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Suspects In Two Robberies Face First-Degree Charges Even Though Airsoft Gun Was Used In One Incident

Posted by Steve Karimi | Jan 11, 2017 | 0 Comments

Suspects in two recent armed robberies in Washington will potentially face the same punishments if found guilty even though one robber used a real gun and the others used what amounts to a BB gun.

Late last month in Olympia, three teens ranging in age from 16 to 19 placed a pizza order but when the woman tried to deliver the pizza at an apartment complex, no one answered the door. The three young men then jumped out of the bushes, one of them brandishing a gun, and demanded she drop the pizza. They grabbed the pizza and ran off.

A police K-9 officer arrived to investigate and the dog followed the scent of pizza to one of the suspects who was hiding in the bushes. Upon questioning, the young man pointed out a van where the two other suspected robbers were hiding. An Airsoft gun was found discarded in the bushes where one of the suspects told police he threw it. An Airsoft gun is a low-power gun pressurized with air that shoots plastic spheres akin to BBs.

The three suspects were arrested and booked into jail. Bail was set at $100,000 for the two adults and $90,000 for the 16-year-old.

During an armed robbery in Seattle earlier this month, the 29-year-old suspect pistol-whipped the victim and stole his cell phone. The suspect fled the scene in a car and led police on a chase before colliding with a parked car. The man fired at officers before surrendering. No one was injured and the man was booked into jail. The man is a suspect in at least five other robberies, including two bank robberies, according to police.

Even though the teens in the December robbery were essentially using a toy gun, the pizza delivery woman thought it was a real gun, which means the teens are facing the same charges of robbery in the first degree that can be leveled against the man who used a real gun to rob his victim.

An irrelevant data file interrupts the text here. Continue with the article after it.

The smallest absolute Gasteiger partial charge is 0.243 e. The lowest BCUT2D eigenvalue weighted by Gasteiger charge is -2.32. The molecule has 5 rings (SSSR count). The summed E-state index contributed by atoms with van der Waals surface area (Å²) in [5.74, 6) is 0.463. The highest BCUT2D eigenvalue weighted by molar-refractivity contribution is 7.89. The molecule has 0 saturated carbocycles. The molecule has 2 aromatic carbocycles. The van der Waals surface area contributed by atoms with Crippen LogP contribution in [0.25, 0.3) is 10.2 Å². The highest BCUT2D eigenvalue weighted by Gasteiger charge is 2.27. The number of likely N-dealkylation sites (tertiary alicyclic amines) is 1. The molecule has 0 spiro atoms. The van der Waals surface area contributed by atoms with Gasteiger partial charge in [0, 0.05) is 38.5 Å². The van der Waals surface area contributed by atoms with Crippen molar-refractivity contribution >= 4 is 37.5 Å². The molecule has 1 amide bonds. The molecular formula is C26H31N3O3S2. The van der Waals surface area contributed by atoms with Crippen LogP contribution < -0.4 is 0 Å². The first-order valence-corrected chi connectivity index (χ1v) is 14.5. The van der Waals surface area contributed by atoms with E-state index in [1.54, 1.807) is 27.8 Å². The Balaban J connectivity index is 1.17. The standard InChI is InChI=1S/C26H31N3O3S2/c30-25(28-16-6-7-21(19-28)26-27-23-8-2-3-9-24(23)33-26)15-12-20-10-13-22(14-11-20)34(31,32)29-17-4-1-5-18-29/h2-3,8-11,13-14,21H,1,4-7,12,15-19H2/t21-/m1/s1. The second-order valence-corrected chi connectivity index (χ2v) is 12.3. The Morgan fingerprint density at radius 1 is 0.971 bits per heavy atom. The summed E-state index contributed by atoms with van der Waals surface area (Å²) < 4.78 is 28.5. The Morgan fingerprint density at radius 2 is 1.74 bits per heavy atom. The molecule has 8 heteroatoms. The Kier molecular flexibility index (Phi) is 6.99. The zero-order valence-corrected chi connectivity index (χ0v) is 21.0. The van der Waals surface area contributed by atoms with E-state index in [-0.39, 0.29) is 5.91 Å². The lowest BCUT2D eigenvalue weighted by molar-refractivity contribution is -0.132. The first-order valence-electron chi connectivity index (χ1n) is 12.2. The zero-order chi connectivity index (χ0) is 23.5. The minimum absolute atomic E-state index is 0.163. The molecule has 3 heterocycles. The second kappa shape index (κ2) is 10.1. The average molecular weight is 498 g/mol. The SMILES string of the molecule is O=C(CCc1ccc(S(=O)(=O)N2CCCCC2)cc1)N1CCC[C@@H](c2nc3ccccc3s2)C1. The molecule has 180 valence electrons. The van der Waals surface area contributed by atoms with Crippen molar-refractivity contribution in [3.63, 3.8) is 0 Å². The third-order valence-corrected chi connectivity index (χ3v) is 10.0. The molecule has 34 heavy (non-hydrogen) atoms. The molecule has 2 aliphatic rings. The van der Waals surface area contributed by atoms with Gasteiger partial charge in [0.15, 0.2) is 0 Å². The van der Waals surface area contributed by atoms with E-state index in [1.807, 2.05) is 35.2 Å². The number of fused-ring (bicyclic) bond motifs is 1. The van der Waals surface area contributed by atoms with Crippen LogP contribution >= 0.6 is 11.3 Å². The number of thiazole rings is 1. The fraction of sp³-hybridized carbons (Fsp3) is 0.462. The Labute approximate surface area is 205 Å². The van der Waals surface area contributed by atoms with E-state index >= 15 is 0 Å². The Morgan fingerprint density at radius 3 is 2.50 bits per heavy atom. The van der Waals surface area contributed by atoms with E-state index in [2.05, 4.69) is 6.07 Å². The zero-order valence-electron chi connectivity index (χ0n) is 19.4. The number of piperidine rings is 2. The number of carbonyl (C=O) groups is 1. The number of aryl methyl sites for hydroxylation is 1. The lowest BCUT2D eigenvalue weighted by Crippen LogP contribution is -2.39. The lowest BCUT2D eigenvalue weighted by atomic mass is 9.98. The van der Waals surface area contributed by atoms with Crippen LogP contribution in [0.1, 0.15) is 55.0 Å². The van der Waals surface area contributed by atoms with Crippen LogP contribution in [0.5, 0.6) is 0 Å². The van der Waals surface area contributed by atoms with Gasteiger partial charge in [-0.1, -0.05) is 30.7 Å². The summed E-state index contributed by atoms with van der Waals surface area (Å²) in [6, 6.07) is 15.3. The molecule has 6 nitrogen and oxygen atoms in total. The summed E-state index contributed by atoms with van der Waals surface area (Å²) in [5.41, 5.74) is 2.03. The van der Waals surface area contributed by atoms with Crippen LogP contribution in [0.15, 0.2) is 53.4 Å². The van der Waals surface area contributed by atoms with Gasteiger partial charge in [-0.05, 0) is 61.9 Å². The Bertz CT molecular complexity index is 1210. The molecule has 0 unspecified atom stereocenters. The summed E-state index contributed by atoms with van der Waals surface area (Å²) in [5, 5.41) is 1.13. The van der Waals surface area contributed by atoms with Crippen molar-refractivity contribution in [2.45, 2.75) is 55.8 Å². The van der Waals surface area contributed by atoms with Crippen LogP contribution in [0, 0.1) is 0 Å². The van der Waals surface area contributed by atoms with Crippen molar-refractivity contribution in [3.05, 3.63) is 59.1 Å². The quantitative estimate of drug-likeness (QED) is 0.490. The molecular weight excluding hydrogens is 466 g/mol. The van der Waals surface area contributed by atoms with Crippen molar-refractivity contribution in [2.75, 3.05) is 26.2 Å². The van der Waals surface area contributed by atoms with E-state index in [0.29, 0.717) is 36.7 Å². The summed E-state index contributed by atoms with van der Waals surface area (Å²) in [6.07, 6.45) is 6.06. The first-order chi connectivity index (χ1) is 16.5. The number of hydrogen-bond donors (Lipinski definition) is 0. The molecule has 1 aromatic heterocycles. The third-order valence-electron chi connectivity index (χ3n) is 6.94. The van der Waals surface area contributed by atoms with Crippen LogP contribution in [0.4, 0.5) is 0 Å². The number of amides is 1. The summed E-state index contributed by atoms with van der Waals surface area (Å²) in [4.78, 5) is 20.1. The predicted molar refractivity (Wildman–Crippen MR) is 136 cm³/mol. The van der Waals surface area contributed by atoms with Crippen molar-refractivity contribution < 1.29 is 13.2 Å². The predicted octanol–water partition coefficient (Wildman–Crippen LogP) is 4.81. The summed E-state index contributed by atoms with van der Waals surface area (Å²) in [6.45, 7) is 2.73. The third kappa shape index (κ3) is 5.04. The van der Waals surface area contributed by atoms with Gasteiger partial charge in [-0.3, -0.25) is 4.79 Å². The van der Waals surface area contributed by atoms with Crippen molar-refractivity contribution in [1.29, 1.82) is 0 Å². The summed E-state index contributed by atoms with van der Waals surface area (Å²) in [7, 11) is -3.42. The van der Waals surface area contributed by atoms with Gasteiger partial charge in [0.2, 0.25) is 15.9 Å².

A person commits robbery when the thief takes personal property that someone is carrying on them and they use force, or the threat of force, or violence or fear of injury to get the property. The degree of force is immaterial under Washington law. Robbery differs from burglary in that to commit burglary, the thief must enter a structure with the intent to commit a crime, but they still can be convicted without actually stealing anything.

A person is guilty of robbery in the first degree if, in the commission of the crime or while fleeing the scene, he or she is armed with a deadly weapon, or displays what appears to be a firearm or other deadly weapon, or inflicts bodily injury, or commits robbery within or against a financial institution such as a bank or credit union. Robbery in the first degree is a Class A felony, punishable by up to live in prison, or a $50,000 fine, or both.

Had the robbers not brought a weapon, they could have been facing the lesser charge of robbery in the second degree, which is a Class B felony punishable by up to 10 years in prison, or a fine of up to $20,000, or both.

Do not let a lapse in judgement ruin your life. No matter the crime, every defendant has a right to representation by a qualified attorney. If you have been arrested and face criminal charges, call the Seattle law office of Steve Karimi at (206) 621-8777 or contact him online.

About the Author

Steve Karimi

Steve Karimi attended Pepperdine University School of Law. After graduation he worked as a prosecutor in Seattle where he gained valuable insight to the criminal justice system. Attorney Karimi uses his experiences as a prosecutor everyday only now he fights for the justice of those accused.

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If you were arrested or a loved one has been charged with a crime in Seattle or surrounding areas of Washington State, the Law Offices of Steve Karimi can help. Call 206-621-8777 during regular business hours or 206-660-6200 24 hours a day for a free consultation.

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Named a "rising star" in criminal defense by Washington Law and Politics magazine, Mr. Karimi is a former prosecutor for King County who uses his insight into prosecution strategies to protect his clients' rights in criminal court.